How to synthesize the modulated outputs is shown in FIG. 2. In synchronism with a horizontal synthesizing signal BD, the modulated outputs (image data) of the PWM1 and the modulated outputs (image data) of the PWM2 are outputted as image data PIXDAT1 and PIXDAT2, respectively. Both the image data PIXDAT1 and PIXDAT2 are synthesized with each other to produce image data PIXDAT3. This image data IPIXDAT3 becomes a drive signal repeated at a high speed based on a cycle of T2 (=T1/2). This drive signal is outputted to the laser driver as a laser drive signal, with the result that the laser driver switches on/off the laser for scanning in a main scanning direction (the axial direction of the photosensitive direction) at the cycle of T2 in which the synthesized image data PIXDAT3 is reflected. Accordingly, the speed of the image formation is doubled.

However, in above configuration in which the plural PWMs are arranged in parallel, the following drawback has been pointed out.

The odd pixels are formed with the use of the left reference and/or the central reference assigned to the PWM1. That is, the position the right edge (rear edge) of each odd pixel is decided using the central reference to the PWM1, but the central reference will cause the pulse to extend toward both the sides thereof, with the central position of the pulse kept as a reference. Hence, as understood, there is caused a drawback that the pulse is obliged to run off the center and extend toward the neighboring even pixel. Meanwhile, the even pixels are formed by using the central reference and/or right reference assigned to the PWM2. Since the position of the left edge (front edge) of each even pixel is decided using the central reference to the PWM2, there is a problem that the pulse is obliged to run over the center and extend toward the neighboring off pixel.

FIG. 3 exemplifies pulses (image data PIXDAT2) based on the central reference to the PWM2 for producing the even pixels, in which the pulses are ran over toward the respective neighboring odd pixels. In this case, pulses (image data PIXDAT3-A) produced by synthesizing pulses (image data PIXDAT1) based on the left reference to the PWM1 and pulses (image data PIXDAT2) based on the central reference to the PWM2 loses the boundary between each odd pixel and each even pixel.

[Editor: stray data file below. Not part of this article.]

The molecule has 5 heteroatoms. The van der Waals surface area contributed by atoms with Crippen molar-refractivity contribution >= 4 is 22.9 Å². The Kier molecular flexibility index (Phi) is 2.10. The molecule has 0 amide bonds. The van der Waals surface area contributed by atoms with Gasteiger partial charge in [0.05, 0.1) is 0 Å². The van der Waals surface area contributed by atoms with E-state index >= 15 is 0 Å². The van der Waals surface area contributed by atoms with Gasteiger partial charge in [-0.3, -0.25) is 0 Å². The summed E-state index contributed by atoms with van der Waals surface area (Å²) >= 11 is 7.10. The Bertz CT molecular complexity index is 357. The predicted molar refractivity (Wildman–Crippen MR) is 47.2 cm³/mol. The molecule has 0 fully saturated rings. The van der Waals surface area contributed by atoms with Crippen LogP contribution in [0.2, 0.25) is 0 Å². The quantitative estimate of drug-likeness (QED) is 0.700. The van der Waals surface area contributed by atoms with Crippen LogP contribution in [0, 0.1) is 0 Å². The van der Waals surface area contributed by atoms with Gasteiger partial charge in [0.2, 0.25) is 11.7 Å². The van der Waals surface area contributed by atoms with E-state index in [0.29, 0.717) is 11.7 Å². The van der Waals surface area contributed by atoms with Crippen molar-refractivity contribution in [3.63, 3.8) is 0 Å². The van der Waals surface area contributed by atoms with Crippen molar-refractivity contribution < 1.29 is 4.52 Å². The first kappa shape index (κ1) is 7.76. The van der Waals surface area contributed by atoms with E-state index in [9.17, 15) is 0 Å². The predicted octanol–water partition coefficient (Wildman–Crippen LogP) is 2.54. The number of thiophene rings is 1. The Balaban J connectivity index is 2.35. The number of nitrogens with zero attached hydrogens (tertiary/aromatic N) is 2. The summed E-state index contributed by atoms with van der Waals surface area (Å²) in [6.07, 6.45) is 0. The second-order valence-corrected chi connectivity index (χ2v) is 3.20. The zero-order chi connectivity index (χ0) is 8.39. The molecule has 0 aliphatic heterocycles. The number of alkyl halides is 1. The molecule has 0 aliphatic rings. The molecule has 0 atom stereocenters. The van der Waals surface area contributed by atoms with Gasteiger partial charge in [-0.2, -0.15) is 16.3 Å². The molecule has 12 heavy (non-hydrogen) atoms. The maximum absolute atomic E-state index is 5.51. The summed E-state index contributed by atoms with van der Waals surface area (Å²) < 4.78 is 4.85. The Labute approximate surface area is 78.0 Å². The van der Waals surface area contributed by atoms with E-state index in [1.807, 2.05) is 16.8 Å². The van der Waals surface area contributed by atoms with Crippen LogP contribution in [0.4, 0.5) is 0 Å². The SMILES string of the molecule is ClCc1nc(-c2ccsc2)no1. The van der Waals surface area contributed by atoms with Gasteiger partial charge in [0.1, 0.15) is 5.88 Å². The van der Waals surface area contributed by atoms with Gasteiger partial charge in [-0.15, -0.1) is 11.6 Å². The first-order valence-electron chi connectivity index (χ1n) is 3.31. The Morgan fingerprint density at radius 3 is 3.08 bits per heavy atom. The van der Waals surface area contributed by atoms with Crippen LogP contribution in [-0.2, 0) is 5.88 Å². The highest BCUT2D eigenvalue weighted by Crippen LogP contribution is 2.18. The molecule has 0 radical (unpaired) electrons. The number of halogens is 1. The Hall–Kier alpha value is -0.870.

In this example, as illustrated by “PIXDAT-B,” a desired synthesized pulse is found in a pulse train in which a pulse shown by encircled 1 and a pulse shown by encircled 2 are separated from each other. This separation will lead to printing, for example, a vertical line of ¾ pixel width, a blank of ¼ pixel width, and a vertical line of ¼ pixel width on sheets of paper.

However, the running over of the pulses (image data PIXDAT2) toward the odd pixels will cause a pulse train in which each pulse shown by the encircled 1 and each pulse shown by the encircled 2 are connected, with no separation therebetween. Hence repeating the scanning based on the pulse train shown by “PIXDAT-A” over a plurality of lines eliminates the blank of ¼ pixel width, which should originally be formed between the vertical line of ¾ pixel width and the vertical line of ¼ pixel width, whereby a vertical line of 5/4 pixel width is printed.

SUMMERY OF THE INVENTION

In the apparatus and method according to the present invention, a plurality of modulator can be used to operate in parallel so that image formation is made faster, while images are formed with high quality.

According to the present invention, as one aspect, there is provided a light beam scanning apparatus comprising: a light generator generating a scanning light beam; a driver driving the light generator depending on a drive signal to be provided; a distribution circuit distributing data formed of image information at each pixel of each line along a main scan direction of an image to be targeted, into a plurality of channels of data consisting of a plurality of strings of data; a modulating-information producing circuit producing information indicating start and end of modulation for each pixel provided by each string of data distributed by the distribution circuit; a modulation circuit applying the modulation to the data at each pixel belonging to each string of data distributed, by using the start information and the end information produced by the modulating-information producing circuit, whereby a modulated signal is outputted string by string; a synchronization circuit mutually synchronizing the modulated signals from the plurality of strings of data outputted from the modulation circuit; and a synthesis circuit synthesizing the modulated signals from the plurality of strings of data so as to produce the drive signal, the modulated signals being mutually synchronized by the synchronization circuit.